Monday, May 30, 2016

What In the Heck Am I Going to Write About?

In my last post I listed the many parts that make up a law school application including the personal statement, resume and supplemental essays. I'm going to dedicate this entire post (apologies for its length) to all three of those things especially the personal statement.

Important Side Note: In this post, I have included photo examples. PLEASE DO NOT JUST COPY THEM. You need to make your entire application ORIGINAL & YOUR OWN. I have included them for your benefit but please do not just copy my work because I am here to share my experience and my work is my work... I put a lot of time and effort into it every piece of the application. You should do the same.

The Resume:

My spring semester, senior year, I took a class called "writing for the professions". The course was honestly one of the best that I had ever taken. I learned how to craft professional emails, memos, reports, resumes, cover letters and so much more. I highly recommended taking a course similar to this  if you have the opportunity & your school offers it. I was in class with peers from so many different majors beyond the English major and WE ALL benefited from learning how to create, as well as correspond, through professional documents. 

I would have to say that out of all the documents we worked on, one of the most beneficial was the Resume. Why? Because it applied to my situation right then. I needed one for my for my law school applications. When it comes to crafting a resume, there were many different areas that I struggled with:

1) I had to edit mine multiple times. (& trust me when I say multiple, 
I mean multiple... I'm pretty sure I saved at least 20 different drafts between start and finish)
There was so much fluff to the point were I was almost onto a third page. Resumes are typically a page but if you do go onto a second page its not the end of the world. Just make sure that you're being concise and whatever you include is truly relevant.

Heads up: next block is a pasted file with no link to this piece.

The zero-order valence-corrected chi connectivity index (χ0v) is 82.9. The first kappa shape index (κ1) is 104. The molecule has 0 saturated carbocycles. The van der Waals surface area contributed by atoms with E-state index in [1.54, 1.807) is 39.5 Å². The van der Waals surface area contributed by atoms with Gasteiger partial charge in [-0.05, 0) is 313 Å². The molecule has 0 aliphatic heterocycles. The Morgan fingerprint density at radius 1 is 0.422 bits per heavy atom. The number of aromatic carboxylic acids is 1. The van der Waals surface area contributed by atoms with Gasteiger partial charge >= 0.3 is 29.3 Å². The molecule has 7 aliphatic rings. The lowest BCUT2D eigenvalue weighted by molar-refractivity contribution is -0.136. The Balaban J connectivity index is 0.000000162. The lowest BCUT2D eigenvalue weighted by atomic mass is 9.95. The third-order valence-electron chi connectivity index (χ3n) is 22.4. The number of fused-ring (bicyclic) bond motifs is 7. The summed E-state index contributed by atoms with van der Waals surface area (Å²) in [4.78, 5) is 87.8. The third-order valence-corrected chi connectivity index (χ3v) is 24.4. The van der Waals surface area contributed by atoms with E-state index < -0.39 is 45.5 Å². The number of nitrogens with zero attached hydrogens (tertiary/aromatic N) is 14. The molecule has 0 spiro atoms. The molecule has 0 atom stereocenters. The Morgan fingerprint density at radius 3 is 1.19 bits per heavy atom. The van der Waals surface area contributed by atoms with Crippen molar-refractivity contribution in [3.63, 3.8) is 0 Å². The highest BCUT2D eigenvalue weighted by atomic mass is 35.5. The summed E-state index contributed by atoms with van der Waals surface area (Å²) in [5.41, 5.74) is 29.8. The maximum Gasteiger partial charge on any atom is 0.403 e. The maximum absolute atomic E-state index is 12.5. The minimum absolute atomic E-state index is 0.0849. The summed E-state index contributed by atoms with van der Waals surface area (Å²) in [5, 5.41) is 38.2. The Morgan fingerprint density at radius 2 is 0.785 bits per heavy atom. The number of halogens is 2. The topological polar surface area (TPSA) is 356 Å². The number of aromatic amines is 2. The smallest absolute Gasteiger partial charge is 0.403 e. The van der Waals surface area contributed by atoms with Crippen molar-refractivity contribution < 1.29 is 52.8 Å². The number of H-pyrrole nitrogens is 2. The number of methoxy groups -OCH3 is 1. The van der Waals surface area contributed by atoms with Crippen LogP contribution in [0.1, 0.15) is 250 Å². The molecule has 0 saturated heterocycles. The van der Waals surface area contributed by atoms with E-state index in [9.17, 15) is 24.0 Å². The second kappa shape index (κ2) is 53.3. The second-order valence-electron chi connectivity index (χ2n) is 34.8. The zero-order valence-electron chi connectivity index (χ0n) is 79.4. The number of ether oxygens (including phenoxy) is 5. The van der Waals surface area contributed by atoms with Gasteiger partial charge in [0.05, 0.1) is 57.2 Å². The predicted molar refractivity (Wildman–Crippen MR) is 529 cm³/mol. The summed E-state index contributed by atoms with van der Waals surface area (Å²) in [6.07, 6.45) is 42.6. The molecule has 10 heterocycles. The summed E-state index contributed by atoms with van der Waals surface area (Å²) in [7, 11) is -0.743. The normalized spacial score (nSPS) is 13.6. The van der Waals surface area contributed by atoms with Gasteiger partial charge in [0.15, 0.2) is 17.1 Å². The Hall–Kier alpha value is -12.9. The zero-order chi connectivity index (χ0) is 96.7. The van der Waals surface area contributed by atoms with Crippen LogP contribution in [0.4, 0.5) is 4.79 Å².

2) I had a hard time writing concisely  - my first couple drafts I felt like I was giving job descriptions that were different from one bullet to the next. My professor pointed out to me that a lot of what I was saying could be done in one or two bullets versus four or five. But I could also do so but cutting down on a lot of the fluff that was there. USE ACTION VERBS TO HELP DESCRIBE. Check out this extremely helpful list of Action Verbs from my Alma Mater. All of this helped with spacing and also forced me to learn to write, describe, explain, etc., in a more concise way.
3) My resume was focused around law school & the applications. So I was highlighting parts of my undergrad career that related to my main focus. But I also included employment, extracurricular activities, projects, etc which took up my time as well. Some of these were tricky because I didn't know how I should describe them.For example I included my most recent summer position as a nanny for work experience... I didn't know what to put down because I couldn't think of ways that it related to what I'd be doing in law school. Though my professor helped by stating that it did in fact  relate because it highlights pieces of my character like being responsible, a leader, etc. etc.

After all is said and done, the best advice that I can give when it comes to the Resume is take the time to make it. Don't rush it. Just like any of the other pieces of the application, its a reflection of your work and dedication to law school (even if it only seems like a small piece of it). Make sure you have someone look over your work too, they can not only catch grammatical errors but they can give some great advice on how to improve your resume. Below I've include a sample template of a resume just so you can get an idea of what it could look like:

The Supplemental Statement:

Some of your schools may require you to do an additional essay on top of the personal statement (some calls these supplemental statements, others use different terms) Now for the schools I applied to (and ones that actually required this additional essay), the supplemental statement required that in so many words I describe Why it is I want to go to THAT SPECIFIC Law School. I made sure to included specifics about the school that drew me to it as well as specifics about the programs or student groups I was interested in. These usually aren't too time consuming or difficult. But like everything else be sure to take your time with it. Don't just give some generic answer, make it personal and from you.. not just stuff you can find on their website. Here are a few examples: